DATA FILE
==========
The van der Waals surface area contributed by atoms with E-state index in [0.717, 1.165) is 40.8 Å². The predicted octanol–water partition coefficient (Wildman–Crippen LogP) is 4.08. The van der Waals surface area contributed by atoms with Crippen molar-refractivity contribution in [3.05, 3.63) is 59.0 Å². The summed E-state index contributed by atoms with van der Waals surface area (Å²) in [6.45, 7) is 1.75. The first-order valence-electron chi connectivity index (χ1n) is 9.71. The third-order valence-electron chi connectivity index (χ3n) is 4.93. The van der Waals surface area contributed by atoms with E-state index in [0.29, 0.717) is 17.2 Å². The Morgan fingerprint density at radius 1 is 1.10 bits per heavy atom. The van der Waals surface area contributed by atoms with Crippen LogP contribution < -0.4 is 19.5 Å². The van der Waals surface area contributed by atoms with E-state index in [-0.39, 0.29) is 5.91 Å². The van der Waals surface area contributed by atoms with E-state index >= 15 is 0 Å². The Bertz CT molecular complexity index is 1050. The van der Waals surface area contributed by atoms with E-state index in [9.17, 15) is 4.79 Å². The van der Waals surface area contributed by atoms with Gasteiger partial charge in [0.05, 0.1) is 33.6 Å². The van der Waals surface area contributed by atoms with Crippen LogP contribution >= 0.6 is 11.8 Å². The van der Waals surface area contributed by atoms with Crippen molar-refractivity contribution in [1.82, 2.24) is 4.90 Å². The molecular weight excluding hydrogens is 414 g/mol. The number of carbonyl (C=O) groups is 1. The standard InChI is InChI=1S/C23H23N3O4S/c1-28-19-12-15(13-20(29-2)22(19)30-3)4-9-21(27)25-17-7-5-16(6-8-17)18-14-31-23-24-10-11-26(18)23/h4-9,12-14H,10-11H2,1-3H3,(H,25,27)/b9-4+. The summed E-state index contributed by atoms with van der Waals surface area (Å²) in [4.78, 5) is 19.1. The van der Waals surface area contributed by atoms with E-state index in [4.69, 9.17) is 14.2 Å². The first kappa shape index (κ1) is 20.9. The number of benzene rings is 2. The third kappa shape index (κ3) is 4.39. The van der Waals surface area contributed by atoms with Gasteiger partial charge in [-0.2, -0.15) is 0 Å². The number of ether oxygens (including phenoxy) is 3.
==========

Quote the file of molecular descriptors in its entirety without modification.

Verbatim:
The van der Waals surface area contributed by atoms with E-state index in [0.717, 1.165) is 40.8 Å². The predicted octanol–water partition coefficient (Wildman–Crippen LogP) is 4.08. The van der Waals surface area contributed by atoms with Crippen molar-refractivity contribution in [3.05, 3.63) is 59.0 Å². The summed E-state index contributed by atoms with van der Waals surface area (Å²) in [6.45, 7) is 1.75. The first-order valence-electron chi connectivity index (χ1n) is 9.71. The third-order valence-electron chi connectivity index (χ3n) is 4.93. The van der Waals surface area contributed by atoms with E-state index in [0.29, 0.717) is 17.2 Å². The Morgan fingerprint density at radius 1 is 1.10 bits per heavy atom. The van der Waals surface area contributed by atoms with Crippen LogP contribution < -0.4 is 19.5 Å². The van der Waals surface area contributed by atoms with E-state index in [-0.39, 0.29) is 5.91 Å². The van der Waals surface area contributed by atoms with E-state index >= 15 is 0 Å². The Bertz CT molecular complexity index is 1050. The van der Waals surface area contributed by atoms with E-state index in [9.17, 15) is 4.79 Å². The van der Waals surface area contributed by atoms with Gasteiger partial charge in [0.05, 0.1) is 33.6 Å². The van der Waals surface area contributed by atoms with Crippen LogP contribution >= 0.6 is 11.8 Å². The van der Waals surface area contributed by atoms with Crippen molar-refractivity contribution in [1.82, 2.24) is 4.90 Å². The molecular weight excluding hydrogens is 414 g/mol. The number of carbonyl (C=O) groups is 1. The standard InChI is InChI=1S/C23H23N3O4S/c1-28-19-12-15(13-20(29-2)22(19)30-3)4-9-21(27)25-17-7-5-16(6-8-17)18-14-31-23-24-10-11-26(18)23/h4-9,12-14H,10-11H2,1-3H3,(H,25,27)/b9-4+. The summed E-state index contributed by atoms with van der Waals surface area (Å²) in [4.78, 5) is 19.1. The van der Waals surface area contributed by atoms with E-state index in [4.69, 9.17) is 14.2 Å². The first kappa shape index (κ1) is 20.9. The number of benzene rings is 2. The third kappa shape index (κ3) is 4.39. The van der Waals surface area contributed by atoms with Gasteiger partial charge in [-0.2, -0.15) is 0 Å². The number of ether oxygens (including phenoxy) is 3.